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A feast of geology!

Alastair's encounters with paddy fields and volcanoes in Indonesia.
Alastair Chalmers’ Thursday talk on Zoom “Paddy and the three Volcanoes” was very informative and appealed to the closet geologist in all of us! Alastair and his wife had travelled extensively in 2012 to Indonesia where they explored the island of Lombok to the west of Bali. In the city of Solo, , ruins that had lain buried by the 9th century eruption of the local volcanoes until 1814, have been restored to their (almost)former glory by UNESCO. Alastair’s photos of the carved stone Buddhas, the symbols of fertility and the beautiful carvings in the paddy fields where the women labour daily, planting and harvesting the rice were as stunning as the views we saw all evening.

The journey from here to the eventual three volcanoes further east was beautifully illustrated and narrated by Alastair, who showed us the native population in their daily routines, their food and their unique society, as well as their Royal Palaces, the sacred mosaics in the largest Islamic settlement in the world, and the water lilies in the Dutch Colonial centre of Malang.

They travelled through landscapes shaped by the elements through the centuries, to the Caldera area, home of four volcanoes whose eruptions have had considerable impact upon the world over 820,000 years. We were royally treated to barren landscapes and were amazed by the rock formations and the stunning landscapes of the region. Later we enjoyed scenes from a gentler, more peaceful paradise, where rice and coffee were prolifically cultivated, and the photos and videos depicted daily life and bustling markets.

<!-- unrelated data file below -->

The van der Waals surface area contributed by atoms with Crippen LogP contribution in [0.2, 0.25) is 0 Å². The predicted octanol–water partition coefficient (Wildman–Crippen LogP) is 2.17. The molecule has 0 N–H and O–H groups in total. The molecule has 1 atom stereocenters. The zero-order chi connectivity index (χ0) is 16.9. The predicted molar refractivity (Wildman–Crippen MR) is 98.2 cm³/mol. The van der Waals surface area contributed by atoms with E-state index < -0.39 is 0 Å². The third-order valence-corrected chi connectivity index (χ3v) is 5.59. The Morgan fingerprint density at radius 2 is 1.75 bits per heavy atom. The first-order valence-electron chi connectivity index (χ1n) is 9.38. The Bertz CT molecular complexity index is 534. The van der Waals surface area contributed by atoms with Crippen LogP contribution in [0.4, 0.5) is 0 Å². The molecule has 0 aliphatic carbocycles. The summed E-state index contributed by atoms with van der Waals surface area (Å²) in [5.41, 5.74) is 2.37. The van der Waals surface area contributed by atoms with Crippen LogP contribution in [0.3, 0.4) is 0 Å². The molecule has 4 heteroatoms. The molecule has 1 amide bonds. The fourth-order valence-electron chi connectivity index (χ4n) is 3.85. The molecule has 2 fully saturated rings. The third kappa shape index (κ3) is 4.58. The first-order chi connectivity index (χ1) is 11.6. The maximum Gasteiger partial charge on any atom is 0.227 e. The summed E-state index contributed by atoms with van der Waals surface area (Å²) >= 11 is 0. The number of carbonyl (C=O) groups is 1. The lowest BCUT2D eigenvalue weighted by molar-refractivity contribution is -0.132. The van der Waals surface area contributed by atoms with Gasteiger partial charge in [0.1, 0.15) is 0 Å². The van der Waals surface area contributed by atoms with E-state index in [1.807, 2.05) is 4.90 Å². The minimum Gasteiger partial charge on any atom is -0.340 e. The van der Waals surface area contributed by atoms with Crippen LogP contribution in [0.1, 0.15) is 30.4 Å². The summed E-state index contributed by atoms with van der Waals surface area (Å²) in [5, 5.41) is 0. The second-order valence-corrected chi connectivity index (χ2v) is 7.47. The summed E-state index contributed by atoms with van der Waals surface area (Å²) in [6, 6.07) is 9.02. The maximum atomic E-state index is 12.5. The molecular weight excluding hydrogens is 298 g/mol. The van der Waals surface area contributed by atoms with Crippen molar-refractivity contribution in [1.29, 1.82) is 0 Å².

Alastair was very knowledgeable about the chemical industry and the production of sulphur from the mines that occupied the men of the villages for most of the day. We enjoyed his photos of the sulphur shrouded lakes within the crater, and wondered at the cost to human life and vegetation of the 0.7 PH sulphuric acid waters and the polluted atmosphere. We were equally amazed that Alastair and his wife completed the very rigorous climb up Mount Rinjani, an active volcano which is the second highest in Indonesia. But the views were spectacular!o
It was a very informative evening, and one in which we learned a great deal about an area erstwhile a mystery to many of us. I was particularly intrigued by his reference to the Wallace Line in the Lombok Straight between Lombok and Bali. A boundary first recognised by the British naturalist Alfred Russell Wallace, it is a natural line between two distinctly different faunal regions. Here, a distance of just 35 kms astride tectonic plates, separates the contrasting plant and animal species between the islands and lands beyond.

Members are reminded to send entries for the next Competition "The Letter Q", as soon as possible.

Jenny Short 31.03.2023